By Rosemarie Astarita
I am the sole parent of a 13-year-old 8th grader at St. Athanasius Catholic Academy, as well as the board chair, and a working mom.
I shifted to remote working beginning in mid-March as my son, who was in a public middle school in Windsor Terrace, started remote learning. Groceries were bought online. All sports and activities were canceled. (For a child with ADHD, this was a major issue.) No socialization with other people. Lone walks on an empty field were our only outlet. I was fanatical about handwashing and hand sanitizer. My son would cry that I was making him crazy and scared. I wouldn’t let my parents go out!
The most important school year for a middle school child (7th grade) was a disaster. Hearing “I’m hungry” 10 times a day does not lead to meaningful learning or productive work days for moms. If they were in school, this wouldn’t be happening. Help!
The independence my son was learning went out of the window when mom was around 24/7. My productivity was constantly interrupted by redirecting my child back to his computer and school day. If I heard, “I have no more work. Can I play Fortnite?” one more time, I would scream. I often did and I know I wasn’t alone.
The Department of Education was having difficulty getting a plan together for the new school year. The mayor and chancellor chose to politicize our children instead of creating viable options for education and learning. Even after personal tragedy hit our family, I knew my son (and I) could not survive another six months of sharing a remote workspace. One of us wouldn’t survive! Choices had to be made.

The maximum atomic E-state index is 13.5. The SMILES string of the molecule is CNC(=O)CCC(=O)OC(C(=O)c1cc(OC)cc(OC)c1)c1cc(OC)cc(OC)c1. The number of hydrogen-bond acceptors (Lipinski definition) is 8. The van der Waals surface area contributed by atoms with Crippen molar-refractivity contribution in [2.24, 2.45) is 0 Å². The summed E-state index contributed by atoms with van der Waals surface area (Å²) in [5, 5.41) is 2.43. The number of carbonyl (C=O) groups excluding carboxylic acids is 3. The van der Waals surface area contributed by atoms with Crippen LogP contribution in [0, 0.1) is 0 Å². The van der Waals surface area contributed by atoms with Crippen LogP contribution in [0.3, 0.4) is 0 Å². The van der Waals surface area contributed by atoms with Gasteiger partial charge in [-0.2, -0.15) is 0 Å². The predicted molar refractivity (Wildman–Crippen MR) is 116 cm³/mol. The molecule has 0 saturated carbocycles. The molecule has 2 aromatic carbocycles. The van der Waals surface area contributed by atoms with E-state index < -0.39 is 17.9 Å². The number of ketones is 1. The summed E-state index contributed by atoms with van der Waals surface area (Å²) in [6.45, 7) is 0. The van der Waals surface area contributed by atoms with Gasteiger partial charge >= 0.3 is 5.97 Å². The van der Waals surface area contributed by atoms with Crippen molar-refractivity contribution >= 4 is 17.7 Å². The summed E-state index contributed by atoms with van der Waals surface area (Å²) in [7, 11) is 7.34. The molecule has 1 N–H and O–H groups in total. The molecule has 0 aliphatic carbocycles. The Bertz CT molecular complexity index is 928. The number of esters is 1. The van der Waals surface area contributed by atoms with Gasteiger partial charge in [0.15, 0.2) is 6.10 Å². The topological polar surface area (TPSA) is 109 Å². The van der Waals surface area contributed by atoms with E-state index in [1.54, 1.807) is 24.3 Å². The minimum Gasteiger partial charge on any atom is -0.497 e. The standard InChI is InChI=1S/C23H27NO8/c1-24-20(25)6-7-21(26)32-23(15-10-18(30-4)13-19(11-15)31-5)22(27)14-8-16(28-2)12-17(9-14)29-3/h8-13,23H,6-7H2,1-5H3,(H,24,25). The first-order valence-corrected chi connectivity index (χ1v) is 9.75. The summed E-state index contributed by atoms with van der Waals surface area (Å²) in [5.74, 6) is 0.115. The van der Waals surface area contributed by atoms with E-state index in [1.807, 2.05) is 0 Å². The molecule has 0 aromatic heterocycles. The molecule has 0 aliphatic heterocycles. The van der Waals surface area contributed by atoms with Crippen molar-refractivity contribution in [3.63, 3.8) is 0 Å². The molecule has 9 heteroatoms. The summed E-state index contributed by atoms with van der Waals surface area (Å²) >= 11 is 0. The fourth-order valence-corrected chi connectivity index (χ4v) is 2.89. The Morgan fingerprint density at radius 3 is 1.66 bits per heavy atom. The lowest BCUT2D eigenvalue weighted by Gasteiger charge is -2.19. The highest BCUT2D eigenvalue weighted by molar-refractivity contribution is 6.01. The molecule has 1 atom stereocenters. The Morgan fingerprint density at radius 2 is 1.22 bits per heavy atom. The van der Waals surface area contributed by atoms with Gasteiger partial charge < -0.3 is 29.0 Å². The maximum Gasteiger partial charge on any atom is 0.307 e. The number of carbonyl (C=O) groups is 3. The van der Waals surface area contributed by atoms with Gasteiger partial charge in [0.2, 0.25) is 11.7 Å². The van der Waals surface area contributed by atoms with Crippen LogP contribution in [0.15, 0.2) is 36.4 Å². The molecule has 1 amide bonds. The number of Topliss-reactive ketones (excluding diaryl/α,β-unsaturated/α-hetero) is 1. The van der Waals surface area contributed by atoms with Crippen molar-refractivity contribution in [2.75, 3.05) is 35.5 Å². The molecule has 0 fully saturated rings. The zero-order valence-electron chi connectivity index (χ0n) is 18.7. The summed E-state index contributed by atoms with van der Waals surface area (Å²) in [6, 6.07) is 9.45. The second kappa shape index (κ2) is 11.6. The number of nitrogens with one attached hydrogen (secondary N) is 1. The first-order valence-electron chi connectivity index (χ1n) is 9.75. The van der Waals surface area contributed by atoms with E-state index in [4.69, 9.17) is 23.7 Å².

I enrolled him in St. Athanasius Catholic Academy where he could participate in person, have time with his friends, and receive the guidance and values that are consistent with a Catholic education.
As the board chair, I knew the safeguards the school had in place to keep our children safe. I saw firsthand the rearranged classrooms, the hand sanitizer and wipes at each door, and in each classroom, the nightly disinfecting for which the school paid thousands of dollars.
We were back on track! St. Athanasius to the rescue! Just as I was finally getting back to working alone (blissfully) with no interruptions, the politicians decided to close us down. The city/state chose to close down our school because the number of COVID-19 incidents in our ZIP code has risen. We did everything right. Cleaned our schools, social distancing, wearing masks, sending data to the Albany to confirm our children/staff were healthy, vetting everyone who entered the school, and minimizing risk to our children, parents, and staff.
How did I feel? Angry, let down, confused and powerless! Why continue to punish our children? How dare they? We did everything right. Why are we paying for the sins of others?
While our teachers are amazing and doing an outstanding job teaching in an untenable situation, our children need to be in school. It is difficult for them to practice kindness, generosity, service and so many more of our Catholic values sitting in front of a computer.
They are missing opportunities that can never be regained. Independence, trust, maturity, responsibility for your actions are merely words that are beginning to have no meaning for them. They must return to school for the sanity of their parents!
I feel like there is a double standard. As Christians, we turn the other cheek and play by the rules. Unfortunately, we live in a city/state/time, where we are the only ones playing by the rules and our children are paying for it.
Where is our Catholic pride? Our “Catholic” Governor needs to wake up. As practicing Catholics we need to stand up and protect and safeguard our values, children, and schools!
How do I feel? You decide.
Rosemarie Astarita is the Board Chair of St. Athanasius Catholic Academy, Bensonhurst.